Much like the new mama trying to learn how to mom from Google, as friends and family, most of us don’t have the guide book on how to help. Especially for those of us who don’t have children of our own, we may draw a big blank when it comes to knowing what to do, but we can show up the best we know how by offering specific support.
It is my sincere hope that women feel strong and encouraged by their doctors and their families the INSTANT they feel uneasy, and more importantly, it is absolutely vital to have strong support systems in place.
Postpartum Support Charleston knows that some of you have been grappling with the scary events that have occurred this week in our area and in Florida.
A home invasion and abduction of a child, as well as a shooting at a school, are among a parent’s worst nightmares. We held our breath and were overjoyed that 4-year-old Heidi Todd was found alive in Alabama and will be reunited with her family on Johns Island. And we grieve for the family members of the teachers and high schoolers who were murdered in a senseless act of violence at the hands of a young man. It is our hope that these families receive the mental health support they likely need to help them through the grieving process over the next days, weeks, months and years.
You may be feeling anxious and terrified right now, as parents, at the perceived lack of safety for yourself or your children. Please know that whatever feelings you are experiencing, they are not wrong. No one can or should tell you that your feelings are wrong. Everyone handles tragedy differently. Some may feel paralyzed, and some may feel compelled to take action. Both are healthy.
We reached out to Cynthia Lenehan, a North Charleston licensed professional counselor who works with a lot of our moms, and asked her what parents may need to hear right now. This is what she said:
“When tragedy strikes our community, especially one involving a child, it is natural that our fear mechanisms are aroused,” Cynthia said. “It's a way that we learn to stay safe, by recognizing risk so that we can take appropriate action. But, it is also important to do so with facts. We need to ask ourselves in what ways is our situation like the tragedy that just unfolded? What is the actual chance of risk to me or my child? Is there anything different I can do to lessen that risk? And, this is very important, what are the consequences of my actions to lessen the risk? For example we know that the risks of automobile accidents are real, so we put our children in safe car seats with safe drivers rather than never let them get in a car.”
In regard to the Johns Island abduction, Cynthia said that these kinds of abductions are extremely rare, and while our instinct may be to shelter our children even more, it’s important to remember that there are risks involved for children if they are not given unstructured and unsupervised playtime. As parents, especially after events such as these, we must try to find middle ground to allay our fears and give our kids room to grow.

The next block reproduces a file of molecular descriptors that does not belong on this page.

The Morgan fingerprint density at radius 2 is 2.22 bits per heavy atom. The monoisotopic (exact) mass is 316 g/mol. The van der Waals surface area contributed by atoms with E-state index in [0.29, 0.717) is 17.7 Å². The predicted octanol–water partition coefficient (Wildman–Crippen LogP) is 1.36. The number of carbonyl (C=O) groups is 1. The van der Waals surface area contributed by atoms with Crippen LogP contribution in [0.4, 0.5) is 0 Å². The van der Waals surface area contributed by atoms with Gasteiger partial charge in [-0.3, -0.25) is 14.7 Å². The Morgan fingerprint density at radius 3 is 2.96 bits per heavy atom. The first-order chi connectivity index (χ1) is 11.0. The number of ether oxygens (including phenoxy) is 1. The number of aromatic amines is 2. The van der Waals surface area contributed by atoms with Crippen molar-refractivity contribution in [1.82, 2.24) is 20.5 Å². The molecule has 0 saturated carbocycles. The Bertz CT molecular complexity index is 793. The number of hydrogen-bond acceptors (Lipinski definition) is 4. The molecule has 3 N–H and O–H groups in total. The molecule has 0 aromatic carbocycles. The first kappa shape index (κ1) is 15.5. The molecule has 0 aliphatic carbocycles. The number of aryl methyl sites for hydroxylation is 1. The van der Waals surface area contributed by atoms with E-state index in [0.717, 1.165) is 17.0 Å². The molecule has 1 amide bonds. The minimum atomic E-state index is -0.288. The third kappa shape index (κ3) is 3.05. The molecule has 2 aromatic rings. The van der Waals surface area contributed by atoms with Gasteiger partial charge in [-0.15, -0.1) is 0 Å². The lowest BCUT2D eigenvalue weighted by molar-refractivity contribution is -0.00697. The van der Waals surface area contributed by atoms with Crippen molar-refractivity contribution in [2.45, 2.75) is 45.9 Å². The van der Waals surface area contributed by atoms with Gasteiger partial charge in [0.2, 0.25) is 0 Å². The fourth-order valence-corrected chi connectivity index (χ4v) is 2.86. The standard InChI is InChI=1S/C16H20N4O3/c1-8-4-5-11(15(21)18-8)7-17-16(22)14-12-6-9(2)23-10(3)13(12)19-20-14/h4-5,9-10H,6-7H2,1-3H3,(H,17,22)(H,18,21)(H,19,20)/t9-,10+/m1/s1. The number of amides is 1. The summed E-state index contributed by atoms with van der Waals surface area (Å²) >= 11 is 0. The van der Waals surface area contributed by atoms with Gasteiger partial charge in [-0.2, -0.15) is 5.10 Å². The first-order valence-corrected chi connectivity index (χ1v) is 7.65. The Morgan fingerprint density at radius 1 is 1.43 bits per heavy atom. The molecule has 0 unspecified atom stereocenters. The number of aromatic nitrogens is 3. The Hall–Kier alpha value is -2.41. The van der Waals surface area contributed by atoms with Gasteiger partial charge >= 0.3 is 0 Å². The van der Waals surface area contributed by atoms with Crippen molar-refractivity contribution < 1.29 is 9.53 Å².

“We know that children need unstructured playtime, they need to learn to trust people in their community, and they need to learn body autonomy,” she said. “The consequences of them not developing the skills are dire. The chances of them being abducted by a stranger are incredibly rare. Mothers need to organize their children's life around accurate risk assessment.”
Bottom line: It’s OK to turn off the TV and disconnect from social media for awhile. The news can be overwhelming. Develop boundaries with your media consumption, such as not scrolling through your phone at night in your bedroom. Find healthy distractions such as exercise, going for a walk outside, talking with a friend, arrange a playdate or seeing a health care professional. (For more ideas, check out this insightful link.) Lean on Postpartum Support Charleston and/or professionals such as Cynthia in times like these if you need to talk. We are here for you.
A HUGE thank you to everyone who made the 2016 Moms’ Run + Family Fun Day such a success. We raised more than $27,000 at this year’s event and topped out at almost 500 registered participants. Be sure to check out the photos from the run on our Facebook page (thank you, Jerry Coli from Main St Rock Magazine for capturing the days festivities). The race results are posted online.
We also wanted to thank all of our participants that provided race feedback through our online survey. We heard great things from you all and are excited that everyone enjoyed the event again this year. The one area that we got the most feedback from as an area to improve was our race course. We anticipated this feedback this year and hoped that the extra entertainment on the course would help make for an exciting course. We do see that this is an area that will still need improvement for next year. Due to certain restrictions and at the request of the city, we are unable to route our race through the beautiful Daniel Island neighborhoods as we have in years past. We understand that this is the most desired route, and we miss it just as much as all of you! Since this aspect of the race is out of our control, we will work to make some small course adjustments and amp up entertainment on the route to make your race experience an enjoyable one. And with that, we are already gearing up for our 2017 event! If you’re interested in being on the planning committee, sponsoring the Moms’ Run or participating as a vendor, please email us at firstname.lastname@example.org.
Thank you for all of your support and thank you for helping mother's and their families in the Lowcountry!